“So you’re saying he liked me because I was a pushover?”

“But you weren’t a pushover. That’s the catch. What do you think would have happened if you had called him to the stand during Herr Wright’s trial, and he had somehow still managed to walk free?”

Apollo didn’t say anything.

“He wouldn’t have put atroquinine in your coffee, nothing so obvious as that, but there would have been so many other options. The edge of a brief - one paper cut is all it would take, and he could easily claim that he’d been the intended target all along, in court, taking himself out of suspicion. An offer of a comb, a bottle of hand lotion. A stamp, hell, like the one he used with Misham.

“Or maybe he would have simply flown into a rage.” Like he did with Shadi Enigmar, Apollo thought. Enigmar hadn’t seen him coming. Apollo wouldn’t have either.

“It almost sounds like you hate him more than I do.” Like you’re more scared of him than I am. Like he’s hurt you far worse than he has me.

“Who says I don’t?” Klavier’s voice was curt and pensive, all at once.

“What did he do to you?” Apollo made himself ask.

Klavier laced his hands behind his head and gave a single, mirthless bark of a laugh. “Nothing I didn’t ask him to.”

“What do you mean?”

“I thought I loved him, when I was a kid. I did love him. Thought he was everything a big brother should be; everything I would never live up to.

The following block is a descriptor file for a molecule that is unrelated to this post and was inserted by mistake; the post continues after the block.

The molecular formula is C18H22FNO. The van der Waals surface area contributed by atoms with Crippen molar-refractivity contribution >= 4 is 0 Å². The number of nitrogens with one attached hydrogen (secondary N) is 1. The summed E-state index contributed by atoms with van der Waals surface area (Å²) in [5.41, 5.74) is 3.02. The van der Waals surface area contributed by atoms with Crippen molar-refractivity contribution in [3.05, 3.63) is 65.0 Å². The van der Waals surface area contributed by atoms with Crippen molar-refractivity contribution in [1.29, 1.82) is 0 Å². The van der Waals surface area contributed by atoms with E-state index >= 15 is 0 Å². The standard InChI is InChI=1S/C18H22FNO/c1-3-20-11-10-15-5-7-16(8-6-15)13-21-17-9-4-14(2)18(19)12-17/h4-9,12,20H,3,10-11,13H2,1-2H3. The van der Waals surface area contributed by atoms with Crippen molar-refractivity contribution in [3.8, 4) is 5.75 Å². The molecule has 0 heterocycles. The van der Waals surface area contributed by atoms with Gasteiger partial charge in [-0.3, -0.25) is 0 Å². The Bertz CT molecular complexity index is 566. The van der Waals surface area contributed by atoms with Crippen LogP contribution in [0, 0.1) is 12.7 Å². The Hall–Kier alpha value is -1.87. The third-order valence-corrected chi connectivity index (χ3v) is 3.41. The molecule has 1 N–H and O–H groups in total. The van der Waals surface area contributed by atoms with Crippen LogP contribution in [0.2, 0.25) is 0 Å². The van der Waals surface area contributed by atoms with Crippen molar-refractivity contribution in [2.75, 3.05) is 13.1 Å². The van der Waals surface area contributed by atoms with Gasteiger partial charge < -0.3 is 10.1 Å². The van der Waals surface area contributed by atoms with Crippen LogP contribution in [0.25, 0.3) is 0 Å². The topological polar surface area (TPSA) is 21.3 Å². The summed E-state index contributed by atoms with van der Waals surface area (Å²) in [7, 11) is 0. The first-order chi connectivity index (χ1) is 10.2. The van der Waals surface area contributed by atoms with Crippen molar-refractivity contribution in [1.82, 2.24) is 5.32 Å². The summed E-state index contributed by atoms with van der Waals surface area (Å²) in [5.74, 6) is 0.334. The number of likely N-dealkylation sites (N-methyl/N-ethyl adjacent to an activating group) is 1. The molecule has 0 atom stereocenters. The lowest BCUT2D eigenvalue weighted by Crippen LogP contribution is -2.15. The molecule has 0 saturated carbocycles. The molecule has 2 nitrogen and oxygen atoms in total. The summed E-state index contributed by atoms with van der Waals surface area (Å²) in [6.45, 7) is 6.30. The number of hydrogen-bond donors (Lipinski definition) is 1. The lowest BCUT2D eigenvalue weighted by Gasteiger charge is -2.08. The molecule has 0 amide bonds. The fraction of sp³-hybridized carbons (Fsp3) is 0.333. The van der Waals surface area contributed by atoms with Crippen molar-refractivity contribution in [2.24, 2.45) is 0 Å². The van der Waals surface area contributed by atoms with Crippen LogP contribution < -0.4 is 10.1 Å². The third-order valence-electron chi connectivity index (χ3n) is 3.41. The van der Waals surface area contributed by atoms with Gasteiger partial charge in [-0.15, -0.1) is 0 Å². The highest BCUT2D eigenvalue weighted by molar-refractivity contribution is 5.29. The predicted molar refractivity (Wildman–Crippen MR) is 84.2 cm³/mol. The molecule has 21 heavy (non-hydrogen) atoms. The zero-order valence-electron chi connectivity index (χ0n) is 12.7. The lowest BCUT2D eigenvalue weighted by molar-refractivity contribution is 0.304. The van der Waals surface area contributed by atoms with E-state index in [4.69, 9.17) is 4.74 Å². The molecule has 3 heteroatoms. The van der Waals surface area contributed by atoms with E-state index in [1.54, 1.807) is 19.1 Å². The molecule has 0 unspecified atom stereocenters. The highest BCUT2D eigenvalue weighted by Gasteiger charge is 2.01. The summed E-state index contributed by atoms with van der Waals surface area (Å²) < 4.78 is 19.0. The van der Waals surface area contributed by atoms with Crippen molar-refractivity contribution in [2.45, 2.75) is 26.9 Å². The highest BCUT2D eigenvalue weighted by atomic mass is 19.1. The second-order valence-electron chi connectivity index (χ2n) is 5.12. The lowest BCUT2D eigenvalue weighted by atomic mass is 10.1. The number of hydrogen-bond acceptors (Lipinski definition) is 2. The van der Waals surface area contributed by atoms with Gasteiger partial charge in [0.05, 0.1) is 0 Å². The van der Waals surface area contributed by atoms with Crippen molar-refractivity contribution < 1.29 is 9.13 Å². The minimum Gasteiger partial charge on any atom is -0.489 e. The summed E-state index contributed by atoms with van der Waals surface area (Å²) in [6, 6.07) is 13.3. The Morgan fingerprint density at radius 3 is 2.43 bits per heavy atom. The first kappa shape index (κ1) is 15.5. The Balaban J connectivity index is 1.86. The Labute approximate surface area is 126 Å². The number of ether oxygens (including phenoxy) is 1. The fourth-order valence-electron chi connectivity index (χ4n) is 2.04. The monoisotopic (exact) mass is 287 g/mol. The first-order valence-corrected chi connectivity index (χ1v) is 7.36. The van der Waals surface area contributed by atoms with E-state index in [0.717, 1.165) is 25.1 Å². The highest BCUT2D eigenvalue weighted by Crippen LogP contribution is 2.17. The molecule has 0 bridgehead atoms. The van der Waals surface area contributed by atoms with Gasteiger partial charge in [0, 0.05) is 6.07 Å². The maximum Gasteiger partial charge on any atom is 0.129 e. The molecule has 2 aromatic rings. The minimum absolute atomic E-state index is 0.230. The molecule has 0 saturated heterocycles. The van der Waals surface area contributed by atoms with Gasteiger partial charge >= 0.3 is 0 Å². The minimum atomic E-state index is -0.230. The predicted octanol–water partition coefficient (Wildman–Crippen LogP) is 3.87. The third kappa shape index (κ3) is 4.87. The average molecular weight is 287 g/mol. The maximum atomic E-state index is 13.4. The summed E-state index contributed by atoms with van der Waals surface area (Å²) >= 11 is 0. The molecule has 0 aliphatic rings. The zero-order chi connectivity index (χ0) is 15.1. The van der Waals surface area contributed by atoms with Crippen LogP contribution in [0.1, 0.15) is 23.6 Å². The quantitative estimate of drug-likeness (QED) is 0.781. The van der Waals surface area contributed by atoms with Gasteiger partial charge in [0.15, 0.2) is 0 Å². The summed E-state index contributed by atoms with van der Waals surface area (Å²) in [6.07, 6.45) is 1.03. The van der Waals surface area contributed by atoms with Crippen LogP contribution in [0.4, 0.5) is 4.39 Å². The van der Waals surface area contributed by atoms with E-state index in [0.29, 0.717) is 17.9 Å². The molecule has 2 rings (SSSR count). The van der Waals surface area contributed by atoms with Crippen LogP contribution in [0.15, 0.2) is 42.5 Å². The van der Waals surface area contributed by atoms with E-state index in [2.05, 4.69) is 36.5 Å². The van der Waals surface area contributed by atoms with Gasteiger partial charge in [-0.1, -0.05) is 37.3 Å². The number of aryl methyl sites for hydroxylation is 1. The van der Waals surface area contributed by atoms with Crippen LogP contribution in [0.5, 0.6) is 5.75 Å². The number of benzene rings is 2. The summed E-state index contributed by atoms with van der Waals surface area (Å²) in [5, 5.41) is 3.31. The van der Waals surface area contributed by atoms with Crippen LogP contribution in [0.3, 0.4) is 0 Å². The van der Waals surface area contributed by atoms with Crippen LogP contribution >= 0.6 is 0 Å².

"I didn’t see him very often- My family was a bit strange, ja, I should perhaps explain. Legally speaking, my father was my guardian, as he should have been. In practice, however, he rarely returned to America, after my mother’s death. For a while, it was just Kristoph and me, but Kris’s studies, and later his job, necessitated a great deal of traveling, till he was almost as absent as Father himself.”

Klavier’s words grew longer and more formal he spoke, his voice progressively more accented. It was as though he were trying to stretch out the story, avoid reaching the punchline, and all the while it drew him deeper and deeper, back into the past.

“I attended boarding schools until the end of junior high. After that, I did well enough on my own, I suppose. I had schoolwork and friends to keep me busy, and the faculty at Themis Academy made sure to check in on me. You could say I was something very much like an emancipated minor, minus only the paperwork or the desire for it.”